SOLANA BEACH — Preserving private property rights, minimizing government-imposed development fees and redeveloping the train station are priorities for future housing needs, according to public input provided as Solana Beach works to update its general plan.
But perhaps the most important goal is maintaining the existing community character. “(That) is very, very important,” Chris Morrow, a planning director with Project Design Consultants, said during a second workshop held July 18 as part of the general plan update process.
“Almost everyone believes that’s something of solid value to the community and we’ve heard that loud and clear,” he said.
Residents have also indicated they would like the city to promote green building practices, streamline the permit process, encourage mixed-use housing along Coast Highway 101, embrace diversity without creating “cookie cutter” homes and require high-quality architecture.
When it comes to mandated affordable housing, residents expressed a desire to have it integrated throughout the community.
“That was certainly a comment that more than one person had to make sure we don’t overconcentrate affordable housing in any one particular area,” Morrow said.
It should also be designed to discourage crime. Residents saw high land prices and neighborhood opposition as the biggest constraints to developing affordable housing.
Morrow said the city is considering a public outreach program about the myths and realities of affordable housing to address and mitigate those issues.
A general plan is a long-range document that guides the development of a jurisdiction. It includes a map that assigns land-use designations to each property, such as commercial, residential, parks, open space and industrial. Text outlines goals, policies and programs.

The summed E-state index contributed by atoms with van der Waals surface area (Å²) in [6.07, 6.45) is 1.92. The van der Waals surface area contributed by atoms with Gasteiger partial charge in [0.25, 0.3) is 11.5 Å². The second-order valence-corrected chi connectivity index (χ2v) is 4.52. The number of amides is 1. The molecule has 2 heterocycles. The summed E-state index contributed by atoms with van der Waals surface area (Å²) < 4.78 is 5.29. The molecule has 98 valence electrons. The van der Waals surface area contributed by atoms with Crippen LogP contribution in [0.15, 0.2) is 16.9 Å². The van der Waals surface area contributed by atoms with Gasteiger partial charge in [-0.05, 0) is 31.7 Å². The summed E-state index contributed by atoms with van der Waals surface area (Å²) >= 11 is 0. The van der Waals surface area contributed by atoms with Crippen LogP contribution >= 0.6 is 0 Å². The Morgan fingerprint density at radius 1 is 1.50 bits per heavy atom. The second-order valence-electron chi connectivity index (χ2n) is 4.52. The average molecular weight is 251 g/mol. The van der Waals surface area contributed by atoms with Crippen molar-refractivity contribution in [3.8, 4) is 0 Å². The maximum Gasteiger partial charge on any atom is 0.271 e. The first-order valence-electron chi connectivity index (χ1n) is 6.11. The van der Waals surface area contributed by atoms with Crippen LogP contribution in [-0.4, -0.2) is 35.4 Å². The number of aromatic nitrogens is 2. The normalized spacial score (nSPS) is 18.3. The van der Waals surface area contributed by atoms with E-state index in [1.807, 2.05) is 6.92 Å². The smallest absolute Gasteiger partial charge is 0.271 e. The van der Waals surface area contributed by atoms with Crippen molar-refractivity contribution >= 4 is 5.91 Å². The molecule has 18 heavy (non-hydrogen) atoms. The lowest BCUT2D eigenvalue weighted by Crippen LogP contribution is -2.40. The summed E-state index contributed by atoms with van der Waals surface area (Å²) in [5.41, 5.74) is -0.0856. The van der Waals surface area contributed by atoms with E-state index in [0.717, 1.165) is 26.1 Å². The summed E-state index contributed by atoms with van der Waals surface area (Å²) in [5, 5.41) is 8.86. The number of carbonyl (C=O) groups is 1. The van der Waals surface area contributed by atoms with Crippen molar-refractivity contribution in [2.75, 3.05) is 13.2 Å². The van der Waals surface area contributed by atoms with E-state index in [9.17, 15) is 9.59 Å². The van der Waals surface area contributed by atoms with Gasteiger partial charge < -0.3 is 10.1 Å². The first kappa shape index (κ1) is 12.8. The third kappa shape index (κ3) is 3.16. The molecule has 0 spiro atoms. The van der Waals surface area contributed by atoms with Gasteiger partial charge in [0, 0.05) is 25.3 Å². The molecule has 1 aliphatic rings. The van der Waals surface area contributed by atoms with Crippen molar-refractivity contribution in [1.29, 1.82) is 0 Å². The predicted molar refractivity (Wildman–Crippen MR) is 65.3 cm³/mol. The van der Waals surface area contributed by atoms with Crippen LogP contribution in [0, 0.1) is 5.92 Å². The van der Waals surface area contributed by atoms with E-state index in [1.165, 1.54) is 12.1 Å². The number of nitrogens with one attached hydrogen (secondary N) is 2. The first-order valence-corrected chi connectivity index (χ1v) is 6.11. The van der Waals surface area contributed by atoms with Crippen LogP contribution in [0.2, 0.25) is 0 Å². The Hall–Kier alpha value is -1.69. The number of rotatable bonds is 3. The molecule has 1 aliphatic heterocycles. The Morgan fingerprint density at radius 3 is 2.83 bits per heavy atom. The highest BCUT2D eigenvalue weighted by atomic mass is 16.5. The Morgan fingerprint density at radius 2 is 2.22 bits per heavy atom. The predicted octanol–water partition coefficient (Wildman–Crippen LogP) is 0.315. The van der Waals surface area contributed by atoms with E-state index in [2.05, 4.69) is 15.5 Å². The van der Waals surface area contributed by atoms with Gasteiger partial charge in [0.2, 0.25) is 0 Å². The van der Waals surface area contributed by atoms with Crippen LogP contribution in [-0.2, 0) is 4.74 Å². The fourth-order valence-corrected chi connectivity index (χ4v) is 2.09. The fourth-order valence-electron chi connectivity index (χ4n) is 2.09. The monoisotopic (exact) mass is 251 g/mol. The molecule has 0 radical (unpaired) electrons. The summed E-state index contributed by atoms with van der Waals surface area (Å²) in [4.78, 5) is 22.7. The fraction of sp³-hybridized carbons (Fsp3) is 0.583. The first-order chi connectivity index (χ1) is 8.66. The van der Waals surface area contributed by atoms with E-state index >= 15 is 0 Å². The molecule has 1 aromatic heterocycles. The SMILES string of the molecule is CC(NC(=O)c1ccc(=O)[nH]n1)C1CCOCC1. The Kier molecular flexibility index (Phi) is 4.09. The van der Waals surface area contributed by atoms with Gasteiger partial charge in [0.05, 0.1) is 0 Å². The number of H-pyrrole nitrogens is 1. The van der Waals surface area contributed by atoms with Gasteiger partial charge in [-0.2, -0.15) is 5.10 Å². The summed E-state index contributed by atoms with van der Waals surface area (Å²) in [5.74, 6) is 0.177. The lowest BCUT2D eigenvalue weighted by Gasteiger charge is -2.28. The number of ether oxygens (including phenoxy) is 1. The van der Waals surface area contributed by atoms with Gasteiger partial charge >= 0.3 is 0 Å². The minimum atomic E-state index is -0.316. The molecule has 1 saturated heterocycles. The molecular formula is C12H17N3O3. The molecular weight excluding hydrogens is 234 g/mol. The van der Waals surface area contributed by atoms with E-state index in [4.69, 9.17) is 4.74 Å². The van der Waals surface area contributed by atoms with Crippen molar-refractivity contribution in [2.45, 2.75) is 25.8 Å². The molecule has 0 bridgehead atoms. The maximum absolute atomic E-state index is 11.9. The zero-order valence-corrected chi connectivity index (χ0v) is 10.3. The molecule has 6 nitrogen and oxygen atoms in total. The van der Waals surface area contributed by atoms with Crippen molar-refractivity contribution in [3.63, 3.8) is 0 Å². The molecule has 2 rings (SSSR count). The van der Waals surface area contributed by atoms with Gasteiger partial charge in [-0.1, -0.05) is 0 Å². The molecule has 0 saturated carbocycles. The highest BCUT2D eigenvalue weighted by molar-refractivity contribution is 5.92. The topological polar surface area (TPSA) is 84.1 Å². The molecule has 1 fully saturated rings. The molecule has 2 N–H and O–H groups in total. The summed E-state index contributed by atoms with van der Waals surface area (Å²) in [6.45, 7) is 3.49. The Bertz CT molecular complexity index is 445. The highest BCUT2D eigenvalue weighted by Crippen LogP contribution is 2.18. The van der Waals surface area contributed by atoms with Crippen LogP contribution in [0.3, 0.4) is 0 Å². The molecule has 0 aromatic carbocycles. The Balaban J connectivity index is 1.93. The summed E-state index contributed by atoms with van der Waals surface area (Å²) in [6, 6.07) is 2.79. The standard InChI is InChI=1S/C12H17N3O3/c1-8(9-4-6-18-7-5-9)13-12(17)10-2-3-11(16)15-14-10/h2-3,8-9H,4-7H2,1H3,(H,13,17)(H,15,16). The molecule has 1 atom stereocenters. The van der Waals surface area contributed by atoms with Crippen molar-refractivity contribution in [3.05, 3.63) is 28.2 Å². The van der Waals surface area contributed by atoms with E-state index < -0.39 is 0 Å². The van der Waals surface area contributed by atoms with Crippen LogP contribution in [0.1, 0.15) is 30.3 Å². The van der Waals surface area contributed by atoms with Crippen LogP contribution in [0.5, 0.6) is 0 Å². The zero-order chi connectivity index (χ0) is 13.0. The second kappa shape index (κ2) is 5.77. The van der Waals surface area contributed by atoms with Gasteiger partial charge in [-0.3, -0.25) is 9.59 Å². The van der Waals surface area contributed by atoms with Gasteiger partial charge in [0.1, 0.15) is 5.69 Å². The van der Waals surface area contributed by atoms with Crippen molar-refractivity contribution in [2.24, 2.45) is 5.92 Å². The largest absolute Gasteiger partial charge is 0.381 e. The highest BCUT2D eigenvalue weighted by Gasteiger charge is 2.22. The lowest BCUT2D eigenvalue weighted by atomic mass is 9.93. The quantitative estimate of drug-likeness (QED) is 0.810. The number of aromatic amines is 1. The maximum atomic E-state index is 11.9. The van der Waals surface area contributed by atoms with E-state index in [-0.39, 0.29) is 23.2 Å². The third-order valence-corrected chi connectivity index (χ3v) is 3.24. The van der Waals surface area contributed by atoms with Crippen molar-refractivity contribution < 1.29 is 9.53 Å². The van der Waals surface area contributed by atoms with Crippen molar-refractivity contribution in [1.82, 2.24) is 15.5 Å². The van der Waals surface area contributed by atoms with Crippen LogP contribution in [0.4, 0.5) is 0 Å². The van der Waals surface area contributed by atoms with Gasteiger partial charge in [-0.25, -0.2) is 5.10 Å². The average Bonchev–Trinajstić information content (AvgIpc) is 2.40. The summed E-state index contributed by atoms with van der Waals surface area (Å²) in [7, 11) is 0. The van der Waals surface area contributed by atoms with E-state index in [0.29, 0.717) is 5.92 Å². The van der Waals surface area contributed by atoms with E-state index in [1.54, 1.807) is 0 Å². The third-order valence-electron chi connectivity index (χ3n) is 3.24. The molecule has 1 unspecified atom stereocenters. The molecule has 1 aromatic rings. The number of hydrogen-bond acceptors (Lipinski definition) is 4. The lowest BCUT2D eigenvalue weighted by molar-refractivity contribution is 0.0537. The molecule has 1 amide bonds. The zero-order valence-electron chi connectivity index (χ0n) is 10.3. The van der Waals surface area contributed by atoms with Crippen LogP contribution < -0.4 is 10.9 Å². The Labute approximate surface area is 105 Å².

Of the seven required elements in the plan, only housing, which is the most regulated, is mandated to be updated at least once every eight years.
Solana Beach developed its general plan in 1988, two years after it became a city. It’s been amended since then but this is the first comprehensive update. The housing element must be adopted by April 2013.
So far city staff and the consultants have completed background research to understand existing conditions. An initial public workshop was held in May and a community questionnaire was released to garner public input.
City Council members were updated and they provided input. The consultants have also been working with Councilmen Tom Campbell and Mike Nichols, the ad hoc committee members.
The housing element ensures jurisdictions plan adequately for their housing needs for all income groups, Morrow said.
“The state stepped in to make sure that that happens,” he said. It is intended to address problems that arise if there is an inadequate supply of affordable housing.
A shortage of any housing leads to price increases and fewer units available for lower and moderate income groups, Morrow said.
The “ripple effects” include overcrowded households, dilapidated housing, a potential increase in the homeless population and longer commutes, which contribute to increased greenhouse gas emissions.
The state identifies projected housing needs for all economic segments based on Department of Finance population estimates and then assigns a required number of units to each jurisdiction.
Locally, the San Diego Association of Governments allocates the number of units to the county’s 18 cities.
“Each one of them gets a share of housing so that we, as a region, can fulfill our regional housing needs,” Morrow said. If cities can’t show they can provide the assigned number of units, which is 340 in Solana Beach, they must demonstrate rezoning plans to be in compliance.
“We’re fortunate in Solana Beach that we don’t need to do that,” Morrow said.
The city is also working to update its land-use and circulation elements.
In land use, residents have indicated a desire to focus on reducing the carbon footprint, conserving open space, creating additional green space and making the city more pedestrian, bicycle and dog friendly.
They also said they would like to protect ocean views, be business friendly, develop a downtown near the train station and Cedros district and increase, restore and preserve beach access.
As for circulation, residents said they would like to see a reduced reliance on cars and incentives to use other modes of transportation. They also indicated a desire for a bike-sharing program and a focus on addressing traffic during school hours, perhaps bringing back buses.
Residents can provide additional input via the city website or by attending upcoming workshops, hearings and council meetings.